Lamar the dog to be freed after alleged attack

Lamar the dog to be freed after alleged attack


Lamar, the yellow Labrador released from the Beatrice Humane Society earlier this month, is now dead, his owners say.

BEATRICE -- The owners of a yellow Lab that has been held at the Beatrice Humane Society for 45 days while its fate was being decided are expecting their pet to be returned this weekend.

The dog, Lamar, was taken to the Humane Society, and its owners, Adam Cloyd and Stephanie Carman, were issued a dog at-large ticket after Lamar allegedly bit a boy in the family's neighborhood on March 29.

A hearing was held Thursday in Gage County District Court for the civil case, which was left open after nearly an hour of discussion, with the judge taking the information under advisement.

Two hours later, an agreement was reached stating the dog will be returned to its family Saturday, after getting a microchip Friday.

“We’re just so excited to have him back,” Carman said. “We got to go see him at the Humane Society, and he was so excited to see us. He was trying to get out of the kennel to come play with us. He was so excited.”

According to Dustin Garrison, the couple’s lawyer, the family was able to settle out of court, and when the dog is returned, the case will be dismissed.

“The judge obviously didn’t think it was a huge problem and we settled on having the dog microchipped,” Garrison said. “These are tough cases. You don’t have a human life at stake, but this is a family’s dog we kept from being euthanized that never should have been euthanized.”

City Attorney Greg Butcher said the dog will need to be registered as potentially dangerous, which carries an additional $25 license and requirements such as insurance, being kept on a leash and having a proper enclosure.

Butcher said the city will be reexamining its animal ordinances in the coming months.

The alleged bite was witnessed only by children, and Garrison said during the hearing that he thinks the Beatrice Police Department mishandled the investigation. He said city code concerning pets at large doesn’t allow time for due process.

“The affidavit of (Beatrice Police Chief) Bruce Lang is all based upon hearsay,” Garrison said. “It’s based upon what his officers told him. It’s not based on any direct information or knowledge he has.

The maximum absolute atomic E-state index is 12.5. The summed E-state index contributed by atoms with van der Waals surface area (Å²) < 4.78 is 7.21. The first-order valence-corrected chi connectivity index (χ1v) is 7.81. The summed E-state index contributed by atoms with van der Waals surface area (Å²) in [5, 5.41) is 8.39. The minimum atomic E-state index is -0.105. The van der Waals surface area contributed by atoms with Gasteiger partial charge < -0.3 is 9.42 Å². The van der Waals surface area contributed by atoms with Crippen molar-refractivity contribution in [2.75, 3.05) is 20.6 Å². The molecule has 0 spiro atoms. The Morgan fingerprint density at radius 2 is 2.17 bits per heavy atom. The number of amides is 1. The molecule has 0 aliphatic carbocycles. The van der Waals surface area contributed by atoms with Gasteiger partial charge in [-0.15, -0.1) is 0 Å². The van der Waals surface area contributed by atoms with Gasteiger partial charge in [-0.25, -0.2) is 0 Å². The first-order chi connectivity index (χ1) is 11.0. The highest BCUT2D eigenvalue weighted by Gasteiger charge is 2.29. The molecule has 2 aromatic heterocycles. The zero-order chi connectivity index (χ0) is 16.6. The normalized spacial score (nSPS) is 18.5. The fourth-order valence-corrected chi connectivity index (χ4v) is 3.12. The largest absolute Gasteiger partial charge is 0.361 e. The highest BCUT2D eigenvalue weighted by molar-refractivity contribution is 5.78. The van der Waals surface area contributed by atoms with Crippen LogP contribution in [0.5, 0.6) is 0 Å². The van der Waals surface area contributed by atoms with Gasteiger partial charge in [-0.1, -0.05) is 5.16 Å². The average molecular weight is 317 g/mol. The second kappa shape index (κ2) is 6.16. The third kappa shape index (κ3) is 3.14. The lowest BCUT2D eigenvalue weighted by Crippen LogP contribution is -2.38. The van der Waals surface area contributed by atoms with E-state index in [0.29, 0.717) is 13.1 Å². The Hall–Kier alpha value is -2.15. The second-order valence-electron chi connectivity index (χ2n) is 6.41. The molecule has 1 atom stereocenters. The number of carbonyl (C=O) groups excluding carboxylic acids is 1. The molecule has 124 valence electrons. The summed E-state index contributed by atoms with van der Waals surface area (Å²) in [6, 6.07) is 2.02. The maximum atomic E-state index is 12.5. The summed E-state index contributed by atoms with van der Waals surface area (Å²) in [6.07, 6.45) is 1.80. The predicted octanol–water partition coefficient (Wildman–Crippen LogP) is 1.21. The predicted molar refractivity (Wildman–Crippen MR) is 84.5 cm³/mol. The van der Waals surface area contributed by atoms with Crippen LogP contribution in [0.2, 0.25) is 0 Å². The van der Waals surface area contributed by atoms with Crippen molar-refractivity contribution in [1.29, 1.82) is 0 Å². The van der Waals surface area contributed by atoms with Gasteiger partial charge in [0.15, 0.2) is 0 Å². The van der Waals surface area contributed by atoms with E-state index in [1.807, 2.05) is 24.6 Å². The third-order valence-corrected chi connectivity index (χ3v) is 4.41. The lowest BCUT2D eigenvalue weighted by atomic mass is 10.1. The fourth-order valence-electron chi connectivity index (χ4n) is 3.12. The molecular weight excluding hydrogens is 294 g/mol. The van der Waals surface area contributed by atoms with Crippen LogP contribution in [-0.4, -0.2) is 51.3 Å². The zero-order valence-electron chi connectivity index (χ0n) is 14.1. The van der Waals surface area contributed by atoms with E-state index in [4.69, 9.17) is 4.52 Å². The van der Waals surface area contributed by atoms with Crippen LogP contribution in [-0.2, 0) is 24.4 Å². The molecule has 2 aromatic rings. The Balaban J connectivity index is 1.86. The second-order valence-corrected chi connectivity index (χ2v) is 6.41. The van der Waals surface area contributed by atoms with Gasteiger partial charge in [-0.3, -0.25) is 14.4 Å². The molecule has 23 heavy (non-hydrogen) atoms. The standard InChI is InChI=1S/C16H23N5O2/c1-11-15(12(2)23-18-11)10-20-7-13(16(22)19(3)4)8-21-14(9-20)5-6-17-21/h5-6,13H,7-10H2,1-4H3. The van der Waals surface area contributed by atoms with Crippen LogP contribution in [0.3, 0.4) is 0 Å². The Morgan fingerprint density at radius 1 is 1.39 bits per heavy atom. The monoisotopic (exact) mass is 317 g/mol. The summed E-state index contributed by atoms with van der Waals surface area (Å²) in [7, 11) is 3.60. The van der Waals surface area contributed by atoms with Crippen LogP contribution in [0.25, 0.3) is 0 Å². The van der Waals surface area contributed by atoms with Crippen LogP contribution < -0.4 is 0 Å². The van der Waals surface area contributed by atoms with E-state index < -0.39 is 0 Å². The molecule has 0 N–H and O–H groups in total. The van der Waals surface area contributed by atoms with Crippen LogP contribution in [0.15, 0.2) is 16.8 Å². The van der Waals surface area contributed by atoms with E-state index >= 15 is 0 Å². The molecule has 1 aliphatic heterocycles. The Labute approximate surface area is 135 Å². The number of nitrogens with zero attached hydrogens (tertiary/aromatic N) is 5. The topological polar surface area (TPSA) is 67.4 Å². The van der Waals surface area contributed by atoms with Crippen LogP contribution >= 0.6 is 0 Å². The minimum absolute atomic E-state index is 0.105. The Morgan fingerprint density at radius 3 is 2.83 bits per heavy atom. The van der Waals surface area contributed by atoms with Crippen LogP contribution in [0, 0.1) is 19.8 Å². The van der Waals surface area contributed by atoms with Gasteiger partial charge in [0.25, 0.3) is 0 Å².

“Bruce Lang isn’t qualified to make the determination about whether or not to euthanize a dog. There’s no evidence in here that he went through any training. There’s no evidence here he can distinguish a vicious dog form a non-vicious dog. He’s got no qualifications, whatsoever.”

Butcher, the city attorney, countered that officers interviewed all four children who said they saw the incident, which occurred off the owners’ property. Butcher said that makes the situation a case of dog at-large, according to city ordinances.

Butcher also said the owners did not have Lamar licensed, which is required by city code.

The owners turned Lamar over to the Humane Society, and Butcher said at the hearing the dog had been consistently aggressive.

“The entire time the dog has been contained at the Humane Society, they have been unable to administer any kind of temperament test, any sort of behavioral test to it, because the dog is so aggressive,” Butcher said.

The alleged attack occurred when Cloyd and area children were playing with the dog in Cloyd's backyard. He took Lamar inside when he went to check on dinner, but the dog, who is able to nudge the patio door open with its nose, found its way outside and into a neighboring yard, where it allegedly bit a 13-year-old boy.


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